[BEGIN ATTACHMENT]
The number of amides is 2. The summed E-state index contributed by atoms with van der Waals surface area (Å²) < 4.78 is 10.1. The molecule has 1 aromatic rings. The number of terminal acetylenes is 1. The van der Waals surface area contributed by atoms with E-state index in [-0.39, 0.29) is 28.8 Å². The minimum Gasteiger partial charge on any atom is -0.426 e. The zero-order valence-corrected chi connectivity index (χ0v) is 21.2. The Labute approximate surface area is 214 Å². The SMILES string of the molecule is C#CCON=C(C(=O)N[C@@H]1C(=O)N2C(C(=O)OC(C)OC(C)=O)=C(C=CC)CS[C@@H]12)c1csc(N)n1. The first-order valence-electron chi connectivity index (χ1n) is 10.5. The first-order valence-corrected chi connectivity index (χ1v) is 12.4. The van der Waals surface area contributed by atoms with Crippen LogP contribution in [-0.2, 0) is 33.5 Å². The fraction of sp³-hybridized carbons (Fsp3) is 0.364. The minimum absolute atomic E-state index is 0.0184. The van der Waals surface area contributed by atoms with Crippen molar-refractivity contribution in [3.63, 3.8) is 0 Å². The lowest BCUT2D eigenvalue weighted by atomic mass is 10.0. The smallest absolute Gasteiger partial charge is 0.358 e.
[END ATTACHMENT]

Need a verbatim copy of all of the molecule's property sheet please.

The number of amides is 2. The summed E-state index contributed by atoms with van der Waals surface area (Å²) < 4.78 is 10.1. The molecule has 1 aromatic rings. The number of terminal acetylenes is 1. The van der Waals surface area contributed by atoms with E-state index in [-0.39, 0.29) is 28.8 Å². The minimum Gasteiger partial charge on any atom is -0.426 e. The zero-order valence-corrected chi connectivity index (χ0v) is 21.2. The Labute approximate surface area is 214 Å². The SMILES string of the molecule is C#CCON=C(C(=O)N[C@@H]1C(=O)N2C(C(=O)OC(C)OC(C)=O)=C(C=CC)CS[C@@H]12)c1csc(N)n1. The first-order valence-electron chi connectivity index (χ1n) is 10.5. The first-order valence-corrected chi connectivity index (χ1v) is 12.4. The van der Waals surface area contributed by atoms with Crippen LogP contribution in [-0.2, 0) is 33.5 Å². The fraction of sp³-hybridized carbons (Fsp3) is 0.364. The minimum absolute atomic E-state index is 0.0184. The van der Waals surface area contributed by atoms with Crippen molar-refractivity contribution in [3.63, 3.8) is 0 Å². The lowest BCUT2D eigenvalue weighted by atomic mass is 10.0. The smallest absolute Gasteiger partial charge is 0.358 e.